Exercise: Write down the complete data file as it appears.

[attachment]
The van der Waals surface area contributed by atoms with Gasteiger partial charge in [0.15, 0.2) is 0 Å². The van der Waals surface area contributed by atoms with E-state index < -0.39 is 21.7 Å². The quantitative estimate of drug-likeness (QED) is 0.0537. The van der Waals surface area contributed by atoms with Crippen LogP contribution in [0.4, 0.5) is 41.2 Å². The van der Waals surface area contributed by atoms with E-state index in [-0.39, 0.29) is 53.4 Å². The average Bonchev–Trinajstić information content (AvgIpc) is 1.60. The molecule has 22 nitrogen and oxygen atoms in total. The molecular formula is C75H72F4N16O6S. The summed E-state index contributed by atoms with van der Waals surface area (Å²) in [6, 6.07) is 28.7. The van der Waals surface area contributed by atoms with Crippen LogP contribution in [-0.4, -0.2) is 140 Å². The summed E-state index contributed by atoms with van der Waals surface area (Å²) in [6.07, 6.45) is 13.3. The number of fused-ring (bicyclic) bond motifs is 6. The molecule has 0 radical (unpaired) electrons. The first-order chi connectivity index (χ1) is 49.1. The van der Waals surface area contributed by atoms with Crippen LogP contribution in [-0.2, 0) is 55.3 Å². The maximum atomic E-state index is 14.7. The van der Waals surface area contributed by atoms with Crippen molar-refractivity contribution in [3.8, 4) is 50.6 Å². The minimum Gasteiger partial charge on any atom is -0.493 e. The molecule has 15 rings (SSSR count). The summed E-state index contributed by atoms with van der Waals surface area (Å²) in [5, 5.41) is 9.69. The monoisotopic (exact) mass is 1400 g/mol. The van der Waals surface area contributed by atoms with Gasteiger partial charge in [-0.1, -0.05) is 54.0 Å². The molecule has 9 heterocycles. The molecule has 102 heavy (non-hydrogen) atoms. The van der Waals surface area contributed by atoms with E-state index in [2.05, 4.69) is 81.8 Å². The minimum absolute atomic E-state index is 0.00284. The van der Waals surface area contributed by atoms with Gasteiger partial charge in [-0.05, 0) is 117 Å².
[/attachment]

The van der Waals surface area contributed by atoms with Gasteiger partial charge in [0.15, 0.2) is 0 Å². The van der Waals surface area contributed by atoms with E-state index < -0.39 is 21.7 Å². The quantitative estimate of drug-likeness (QED) is 0.0537. The van der Waals surface area contributed by atoms with Crippen LogP contribution in [0.4, 0.5) is 41.2 Å². The van der Waals surface area contributed by atoms with E-state index in [-0.39, 0.29) is 53.4 Å². The average Bonchev–Trinajstić information content (AvgIpc) is 1.60. The molecule has 22 nitrogen and oxygen atoms in total. The molecular formula is C75H72F4N16O6S. The summed E-state index contributed by atoms with van der Waals surface area (Å²) in [6, 6.07) is 28.7. The van der Waals surface area contributed by atoms with Crippen LogP contribution in [-0.4, -0.2) is 140 Å². The summed E-state index contributed by atoms with van der Waals surface area (Å²) in [6.07, 6.45) is 13.3. The number of fused-ring (bicyclic) bond motifs is 6. The molecule has 0 radical (unpaired) electrons. The first-order chi connectivity index (χ1) is 49.1. The van der Waals surface area contributed by atoms with Crippen LogP contribution in [-0.2, 0) is 55.3 Å². The maximum atomic E-state index is 14.7. The van der Waals surface area contributed by atoms with Crippen molar-refractivity contribution in [3.8, 4) is 50.6 Å². The minimum Gasteiger partial charge on any atom is -0.493 e. The molecule has 15 rings (SSSR count). The summed E-state index contributed by atoms with van der Waals surface area (Å²) in [5, 5.41) is 9.69. The monoisotopic (exact) mass is 1400 g/mol. The van der Waals surface area contributed by atoms with Gasteiger partial charge in [-0.1, -0.05) is 54.0 Å². The molecule has 9 heterocycles. The molecule has 102 heavy (non-hydrogen) atoms. The van der Waals surface area contributed by atoms with E-state index in [2.05, 4.69) is 81.8 Å². The minimum absolute atomic E-state index is 0.00284. The van der Waals surface area contributed by atoms with Gasteiger partial charge in [-0.05, 0) is 117 Å².